3. Orphan Train by Christina Baker Kline I was fortunate to meet Ms. Kline when she came to speak to a few of us at my school last year. We had a very nice conversation and I have been meaning to read Orphan Train for some time. I am always amazed by the amount of research writers do to make their work great and Ms. Kline discussed the work that she did to prepare to write this story.

4. The Strange and Beautiful Sorrows of Ava Lavender by Leslye Walton So, the description makes this seem like YA fantasy, but I have heard really great things about this.

5. The Silkworm by Robert Galbraith (JK Rowling, coming June 2014). So, I haven’t actually read The Cuckoo’s Calling yet, but I am excited to do so. This is the sequel, which comes out in June, so I thought I would link to it here. It will be interesting to read Jo when she isn’t writing as Jo.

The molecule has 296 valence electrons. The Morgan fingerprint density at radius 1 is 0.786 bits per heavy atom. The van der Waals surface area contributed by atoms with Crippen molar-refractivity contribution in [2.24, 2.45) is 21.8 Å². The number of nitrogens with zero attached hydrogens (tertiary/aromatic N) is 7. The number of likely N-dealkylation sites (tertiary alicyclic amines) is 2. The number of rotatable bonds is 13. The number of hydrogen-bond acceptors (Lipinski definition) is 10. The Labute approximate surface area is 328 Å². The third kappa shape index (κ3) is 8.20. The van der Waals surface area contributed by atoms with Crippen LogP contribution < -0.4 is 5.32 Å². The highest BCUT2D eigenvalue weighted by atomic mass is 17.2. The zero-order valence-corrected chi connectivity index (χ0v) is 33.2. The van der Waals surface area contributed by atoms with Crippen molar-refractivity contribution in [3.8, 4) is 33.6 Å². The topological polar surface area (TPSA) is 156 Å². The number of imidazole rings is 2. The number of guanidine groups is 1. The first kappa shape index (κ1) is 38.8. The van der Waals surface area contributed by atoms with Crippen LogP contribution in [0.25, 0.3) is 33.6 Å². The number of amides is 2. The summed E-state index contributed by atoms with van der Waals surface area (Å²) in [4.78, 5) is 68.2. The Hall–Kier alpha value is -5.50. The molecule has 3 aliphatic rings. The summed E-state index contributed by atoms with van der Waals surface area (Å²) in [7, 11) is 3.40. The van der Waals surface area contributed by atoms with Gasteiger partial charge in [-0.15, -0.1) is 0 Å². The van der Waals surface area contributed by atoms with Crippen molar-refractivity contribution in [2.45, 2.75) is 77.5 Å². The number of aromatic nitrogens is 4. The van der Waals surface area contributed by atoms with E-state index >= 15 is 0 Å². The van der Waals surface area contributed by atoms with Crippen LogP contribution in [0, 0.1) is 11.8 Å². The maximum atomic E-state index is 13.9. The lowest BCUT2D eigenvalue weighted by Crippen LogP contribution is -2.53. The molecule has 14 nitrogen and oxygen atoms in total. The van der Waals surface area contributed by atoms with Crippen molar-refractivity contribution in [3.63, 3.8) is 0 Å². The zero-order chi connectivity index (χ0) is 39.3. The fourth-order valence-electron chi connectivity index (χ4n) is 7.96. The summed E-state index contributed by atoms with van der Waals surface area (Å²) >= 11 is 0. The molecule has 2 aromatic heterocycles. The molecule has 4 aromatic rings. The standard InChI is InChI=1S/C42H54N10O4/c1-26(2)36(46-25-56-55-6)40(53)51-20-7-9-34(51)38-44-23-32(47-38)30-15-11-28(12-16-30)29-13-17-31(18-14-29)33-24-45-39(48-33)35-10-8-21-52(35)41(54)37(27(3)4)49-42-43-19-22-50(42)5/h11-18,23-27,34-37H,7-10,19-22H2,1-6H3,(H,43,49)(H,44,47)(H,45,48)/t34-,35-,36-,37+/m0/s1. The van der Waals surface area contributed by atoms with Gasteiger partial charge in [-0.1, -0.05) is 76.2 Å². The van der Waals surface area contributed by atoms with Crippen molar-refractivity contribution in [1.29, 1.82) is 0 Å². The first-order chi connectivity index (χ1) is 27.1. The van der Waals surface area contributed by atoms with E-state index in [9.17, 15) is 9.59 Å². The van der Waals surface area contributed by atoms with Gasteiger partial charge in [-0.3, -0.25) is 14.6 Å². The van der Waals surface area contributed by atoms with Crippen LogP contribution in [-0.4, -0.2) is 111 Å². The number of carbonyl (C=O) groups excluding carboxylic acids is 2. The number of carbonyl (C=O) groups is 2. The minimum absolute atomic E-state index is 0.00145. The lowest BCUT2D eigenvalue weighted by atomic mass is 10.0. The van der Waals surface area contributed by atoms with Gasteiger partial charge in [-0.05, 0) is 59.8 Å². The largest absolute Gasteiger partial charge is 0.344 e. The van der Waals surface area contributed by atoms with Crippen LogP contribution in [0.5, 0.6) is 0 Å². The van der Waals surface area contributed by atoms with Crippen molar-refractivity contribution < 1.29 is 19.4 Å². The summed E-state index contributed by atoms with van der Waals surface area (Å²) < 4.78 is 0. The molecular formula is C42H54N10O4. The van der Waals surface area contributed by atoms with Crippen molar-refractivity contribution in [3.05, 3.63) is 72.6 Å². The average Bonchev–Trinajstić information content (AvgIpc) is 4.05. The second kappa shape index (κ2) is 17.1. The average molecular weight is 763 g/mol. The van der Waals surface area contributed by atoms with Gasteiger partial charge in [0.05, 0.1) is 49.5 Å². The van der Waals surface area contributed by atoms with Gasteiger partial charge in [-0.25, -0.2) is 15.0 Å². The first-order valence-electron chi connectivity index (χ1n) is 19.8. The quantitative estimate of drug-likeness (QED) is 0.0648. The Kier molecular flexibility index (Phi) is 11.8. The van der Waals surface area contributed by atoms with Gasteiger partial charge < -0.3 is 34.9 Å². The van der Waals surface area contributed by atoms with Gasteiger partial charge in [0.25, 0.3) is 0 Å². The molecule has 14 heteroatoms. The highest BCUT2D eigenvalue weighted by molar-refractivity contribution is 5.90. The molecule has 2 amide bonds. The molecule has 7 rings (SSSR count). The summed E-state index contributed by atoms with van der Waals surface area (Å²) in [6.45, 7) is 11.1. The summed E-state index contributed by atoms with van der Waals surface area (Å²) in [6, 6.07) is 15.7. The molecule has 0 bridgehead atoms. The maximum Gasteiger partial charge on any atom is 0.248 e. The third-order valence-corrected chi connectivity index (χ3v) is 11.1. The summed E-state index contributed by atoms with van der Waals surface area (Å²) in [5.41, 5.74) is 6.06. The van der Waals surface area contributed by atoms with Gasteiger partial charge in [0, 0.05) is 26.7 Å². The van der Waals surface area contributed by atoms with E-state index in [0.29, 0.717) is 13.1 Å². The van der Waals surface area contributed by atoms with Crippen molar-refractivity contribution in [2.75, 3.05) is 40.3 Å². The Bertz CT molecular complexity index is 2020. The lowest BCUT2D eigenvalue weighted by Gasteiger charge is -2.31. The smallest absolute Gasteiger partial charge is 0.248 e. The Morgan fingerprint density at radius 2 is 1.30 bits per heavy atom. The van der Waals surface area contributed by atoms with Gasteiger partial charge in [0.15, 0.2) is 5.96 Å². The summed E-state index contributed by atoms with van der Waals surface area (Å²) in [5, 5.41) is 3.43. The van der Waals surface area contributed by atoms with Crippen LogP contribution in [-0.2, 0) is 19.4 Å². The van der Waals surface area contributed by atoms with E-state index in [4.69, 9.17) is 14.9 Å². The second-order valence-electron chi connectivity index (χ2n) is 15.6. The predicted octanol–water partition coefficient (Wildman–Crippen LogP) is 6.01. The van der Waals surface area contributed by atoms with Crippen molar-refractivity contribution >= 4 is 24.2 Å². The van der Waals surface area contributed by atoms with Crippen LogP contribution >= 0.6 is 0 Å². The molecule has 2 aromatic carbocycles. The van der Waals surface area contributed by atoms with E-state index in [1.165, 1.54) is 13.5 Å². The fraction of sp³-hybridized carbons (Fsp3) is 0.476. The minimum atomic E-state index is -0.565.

6. The Invention of Wings by Sue Monk Kidd I loved The Secret Life of Bees. Kidd’s new book (it came out in January) follows the journey of a young girl and the slave she is given for her tenth birthday. If anyone could do this type of story well I think it would be Sue Monk Kidd and I look forward to it.

7. Love Letters to the Dead by Ava Dellaira The premise of this book is intriguing. The main character learns about herself and the world around her by writing letters to dead people. Some of them are famous, some of them are not. I am interested to see how the writer treats the idea that I frequently play around with and the idea that I think is at the core of meaningful work; learning through writing.

8. The Storied Life of A.J. FIkry by Gabrielle Zevin It’s about a bookstore and bibliophiles. I don’t think I need to elaborate.

9. The Swan Gondola by Timorthy Schaffert I was attracted by the title and then by the words “reminiscent of The Night Circus.” A young romance in the midst of the Omaha World’s Fair? I will take it.

10. The Ocean at the End of the Lane by Neil Gaiman I have heard nothing but good things about this and Neil Gaiman is a genius, so there’s that. The Amazon description is very short, so basically I am intrigued.

So, there you have it. New/coming soon books that I am looking forward to. I realize that this is historical fiction/mystery heavy, so I learned something here. If you have thoughts on any of these please leave them in comments!

Read on,